What are some of your influences both vocally and musically? I’ve always heard both Death and obviously Gorguts.
There is a row of bands and artists that influenced me during the past 15 or 20 years. In the very beginning Death, Pestilence, Atheist and Cynic had their impact to me as a musician. On the other hand, also black metal had its share. Bands such as Dissection, Emperor and Sacramentum had been heavy influences within the first years. In my twens I discovered more different music, Rock, Prog Rock, 70ies prog but also Triphop such as Portishead and their utterly abysmal feeling had their place. I still love to discover new bands from various genres and these days there are more and more promising acts raising up. Good times for creative music. During the last ten years it was my aim to form our own sound, something that tells you “ah, that’s must be Obscura” after listening to ten seconds into any song. Getting an own identity so to say. While there have been clear influences in the very beginning, that is where our roots are, this band evolved into something own between prog death, thrash and black metal. That is the path I want to go without neglecting our roots – being a death metal band.
After listening to “Akroasis,” it really feels tighter and more progressive than anything you’ve done previously. Is this a fair statement? And was there a conscious decision to go a certain direction on this album versus other releases?
After releasing a new records every artist points out a few details he would like to change with the next album and that also happened to me. We changed the way how to compose and arrange songs in its entirely, we went the long road of working analog and our live equipment only, the production, and especially, the drum sound, changed completely to our previous records although we worked with our long-term producer once again. Especially writing more diverse songs focusing more on rhythm than speed was a conscious decision. Workign on “Akroasis” turned out to be a healthy mix of ideas we brought together prior writing new material and songs that evolved quite naturally from the beginning.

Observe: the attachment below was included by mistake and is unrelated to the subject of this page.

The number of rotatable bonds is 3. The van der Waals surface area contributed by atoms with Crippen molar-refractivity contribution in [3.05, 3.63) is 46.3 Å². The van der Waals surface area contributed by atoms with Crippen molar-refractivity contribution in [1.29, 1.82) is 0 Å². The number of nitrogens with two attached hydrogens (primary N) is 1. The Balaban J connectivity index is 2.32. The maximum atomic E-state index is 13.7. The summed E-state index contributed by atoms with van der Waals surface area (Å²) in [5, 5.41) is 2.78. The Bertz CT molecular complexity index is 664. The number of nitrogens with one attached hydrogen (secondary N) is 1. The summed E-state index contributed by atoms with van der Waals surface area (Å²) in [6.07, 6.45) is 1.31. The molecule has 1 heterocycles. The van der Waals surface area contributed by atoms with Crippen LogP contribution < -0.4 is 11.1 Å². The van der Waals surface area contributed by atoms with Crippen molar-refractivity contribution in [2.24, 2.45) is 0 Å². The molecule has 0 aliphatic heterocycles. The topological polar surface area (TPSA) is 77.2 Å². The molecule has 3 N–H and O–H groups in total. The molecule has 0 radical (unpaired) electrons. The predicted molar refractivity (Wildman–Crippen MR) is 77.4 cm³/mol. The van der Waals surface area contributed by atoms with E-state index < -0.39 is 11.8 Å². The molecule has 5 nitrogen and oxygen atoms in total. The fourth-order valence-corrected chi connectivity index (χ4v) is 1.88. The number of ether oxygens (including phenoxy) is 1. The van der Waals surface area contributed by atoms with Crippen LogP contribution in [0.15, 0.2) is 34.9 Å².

There are song on “Akroasis” that, for me, are some of the best songs you’ve written. Particularly, “Weltseele” which is a true epic. Do you have a favorite song on the new album?
Every song has its moments and we choose those eight songs out of 15 we wrote for the record since we felt something special within each composition. My favorite tracks are “Perpetual Infinity” with a row of new elements and a killer chorus and “Sermon of the Seven Suns”, the first track that was written for the album. It feels smooth like one big piece, but underneath the surface, the rhythmic variations are beyond everything we came up to this day. Listen to the music analytic – then you get a clue what I mean.
I know you’ll be touring to support “Akroasis,” what are some of the plans you have?
We are about to support Death DTA once again and play a European tour in early 2016. During Summer we hit most of the common festivals in Europa and Asia before we finally travel down under to tour Australia, later India and South America. Also, we are working on a major North American and European tour for the end of 2016, so watch out we will publish every month new dates.
Steffen, thank you for taking the time to answer my questions. Good luck with this killer record!
Thank you for the interview & see you on the road!
Album Review: progressivemusicplanet.com/2016/02/01/obscura-akroasis